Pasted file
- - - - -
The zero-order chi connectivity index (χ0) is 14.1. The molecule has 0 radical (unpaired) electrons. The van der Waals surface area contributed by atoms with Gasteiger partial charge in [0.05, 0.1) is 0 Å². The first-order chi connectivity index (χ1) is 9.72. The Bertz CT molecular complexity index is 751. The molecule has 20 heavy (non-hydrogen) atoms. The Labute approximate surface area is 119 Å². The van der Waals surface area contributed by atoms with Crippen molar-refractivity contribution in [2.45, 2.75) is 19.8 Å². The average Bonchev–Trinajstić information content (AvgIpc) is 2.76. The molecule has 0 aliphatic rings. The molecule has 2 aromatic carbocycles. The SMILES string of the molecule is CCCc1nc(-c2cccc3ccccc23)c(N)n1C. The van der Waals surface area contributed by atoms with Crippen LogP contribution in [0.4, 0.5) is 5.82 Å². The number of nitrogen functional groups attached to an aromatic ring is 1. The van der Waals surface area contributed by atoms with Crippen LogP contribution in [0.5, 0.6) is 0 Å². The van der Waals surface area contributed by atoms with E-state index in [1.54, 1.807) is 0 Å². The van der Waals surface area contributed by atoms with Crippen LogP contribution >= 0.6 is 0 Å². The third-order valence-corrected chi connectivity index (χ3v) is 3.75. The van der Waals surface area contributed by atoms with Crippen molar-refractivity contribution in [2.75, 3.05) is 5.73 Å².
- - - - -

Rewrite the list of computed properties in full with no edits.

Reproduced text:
The zero-order chi connectivity index (χ0) is 14.1. The molecule has 0 radical (unpaired) electrons. The van der Waals surface area contributed by atoms with Gasteiger partial charge in [0.05, 0.1) is 0 Å². The first-order chi connectivity index (χ1) is 9.72. The Bertz CT molecular complexity index is 751. The molecule has 20 heavy (non-hydrogen) atoms. The Labute approximate surface area is 119 Å². The van der Waals surface area contributed by atoms with Crippen molar-refractivity contribution in [2.45, 2.75) is 19.8 Å². The average Bonchev–Trinajstić information content (AvgIpc) is 2.76. The molecule has 0 aliphatic rings. The molecule has 2 aromatic carbocycles. The SMILES string of the molecule is CCCc1nc(-c2cccc3ccccc23)c(N)n1C. The van der Waals surface area contributed by atoms with Crippen LogP contribution in [0.4, 0.5) is 5.82 Å². The number of nitrogen functional groups attached to an aromatic ring is 1. The van der Waals surface area contributed by atoms with Crippen LogP contribution in [0.5, 0.6) is 0 Å². The van der Waals surface area contributed by atoms with E-state index in [1.54, 1.807) is 0 Å². The van der Waals surface area contributed by atoms with Crippen LogP contribution >= 0.6 is 0 Å². The third-order valence-corrected chi connectivity index (χ3v) is 3.75. The van der Waals surface area contributed by atoms with Crippen molar-refractivity contribution in [2.75, 3.05) is 5.73 Å².